Here’s one of the females perched on a stick in my container garden. I think that stick helped to support a “volunteer” sunflower that grew from a seed that the birds (and squirrels, chipmunks, raccoons and whatever else shows up at night) somehow missed. Have a great weekend everybody!
You had to have known it was coming. I’ve been praising bluebirds all winter, even before “mine” started to visit about a month ago, so why not make them the next subject of my bird photo series? Did I mention I’ve had bluebirds in my backyard for the last month? I did? Oh, so you can imagine how many photos I have of them by now. Over the next several days, I’ll post one to help you get through this not-so-happy time in our history.
Last week brought frozen temperatures back to southern New England. The birdbath was mostly frozen but a few industrious birds found the right spots to get a drink. Here’s a male eastern bluebird.
(Repeat text from yesterday) With many of us working from home or otherwise “physical distancing” as we combat COVID-19, I will post series of photos that are at least vaguely related to our dealing with the crisis. I’ve already done commingling species as a nod to social distancing. This week’s theme is birdbaths to highlight the need for hand washing. (Even though most birds in this series will be drinking and not bathing.)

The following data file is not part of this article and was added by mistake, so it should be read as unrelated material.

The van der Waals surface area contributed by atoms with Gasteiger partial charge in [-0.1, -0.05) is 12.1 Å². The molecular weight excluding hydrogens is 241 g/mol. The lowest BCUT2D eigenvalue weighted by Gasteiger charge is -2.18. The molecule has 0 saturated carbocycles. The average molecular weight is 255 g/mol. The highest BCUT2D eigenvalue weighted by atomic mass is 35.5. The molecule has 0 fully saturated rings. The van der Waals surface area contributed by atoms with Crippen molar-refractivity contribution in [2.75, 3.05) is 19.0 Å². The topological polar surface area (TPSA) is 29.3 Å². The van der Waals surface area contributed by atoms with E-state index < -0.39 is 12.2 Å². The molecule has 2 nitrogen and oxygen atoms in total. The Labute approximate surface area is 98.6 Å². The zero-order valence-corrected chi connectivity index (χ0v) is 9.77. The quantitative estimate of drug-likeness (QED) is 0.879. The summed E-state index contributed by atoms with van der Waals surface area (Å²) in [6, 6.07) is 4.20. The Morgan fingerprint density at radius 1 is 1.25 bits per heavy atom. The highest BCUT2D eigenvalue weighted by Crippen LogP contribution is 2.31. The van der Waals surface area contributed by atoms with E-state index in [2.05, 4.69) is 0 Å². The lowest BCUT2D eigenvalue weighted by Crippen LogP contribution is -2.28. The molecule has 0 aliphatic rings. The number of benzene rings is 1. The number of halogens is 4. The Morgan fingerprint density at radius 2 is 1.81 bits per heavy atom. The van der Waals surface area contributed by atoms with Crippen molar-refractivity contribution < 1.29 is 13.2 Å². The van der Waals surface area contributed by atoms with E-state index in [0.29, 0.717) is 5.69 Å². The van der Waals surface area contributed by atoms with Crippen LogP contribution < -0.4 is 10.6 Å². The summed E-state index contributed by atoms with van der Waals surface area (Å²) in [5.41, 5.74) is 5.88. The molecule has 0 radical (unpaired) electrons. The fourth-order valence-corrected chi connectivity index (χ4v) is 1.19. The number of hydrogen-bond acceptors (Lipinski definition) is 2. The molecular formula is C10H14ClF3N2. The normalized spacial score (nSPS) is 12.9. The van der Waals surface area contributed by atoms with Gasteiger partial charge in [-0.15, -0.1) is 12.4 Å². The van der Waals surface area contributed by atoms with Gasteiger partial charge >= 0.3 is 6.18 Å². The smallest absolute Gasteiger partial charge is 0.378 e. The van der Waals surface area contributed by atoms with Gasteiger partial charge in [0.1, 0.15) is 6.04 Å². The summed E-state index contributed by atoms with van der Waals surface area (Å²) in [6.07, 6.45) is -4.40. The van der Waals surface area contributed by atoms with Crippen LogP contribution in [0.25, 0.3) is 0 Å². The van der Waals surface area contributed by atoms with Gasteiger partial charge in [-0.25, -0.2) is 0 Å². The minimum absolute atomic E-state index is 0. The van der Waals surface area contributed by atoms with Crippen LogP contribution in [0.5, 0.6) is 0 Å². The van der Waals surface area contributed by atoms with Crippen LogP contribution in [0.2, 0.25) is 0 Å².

With many of us working from home or otherwise “physical distancing” as we combat COVID-19, I figured I’d start a daily series of photos showing different bird species together. Why not? Maybe it will brighten somebody’s day to see comingling bird species each morning as we’re all stuck inside.
There will be more on this coming next week when the next For the Birds column is posted here, but here’s a teaser photo to get you through a weekend of isolation. Moral of the story in short: offer water to the birds too.
Here is the latest For the Birds column, which runs weekly in several New England newspaper.
Sorry, but I have to go back to writing about bluebirds. After several weeks of writing about bluebirds that other people had in their yards, I finally got some of my own.
I would imagine no apology is necessary, however, as who doesn’t like to hear, read and talk about bluebirds?
I walked into my sunroom and saw through the window just a flash of a bird out of the corner of my eye. The bird had been perched on one of the arms of the feeder pole system and disappeared into woods behind my house.
That was a bluebird, I know it, I told myself, even though I got only the shortest of looks in my peripheral Continue reading
For a cold February day, it’s been a pretty good day at the feeder. In all, 14 species showed up already and it’s not even noon. The pileated woodpecker was in the side yard, not at the feeders. I took the photo through a dirty, hence the poor quality. Here’s some photographic evidence of the busy day: Continue reading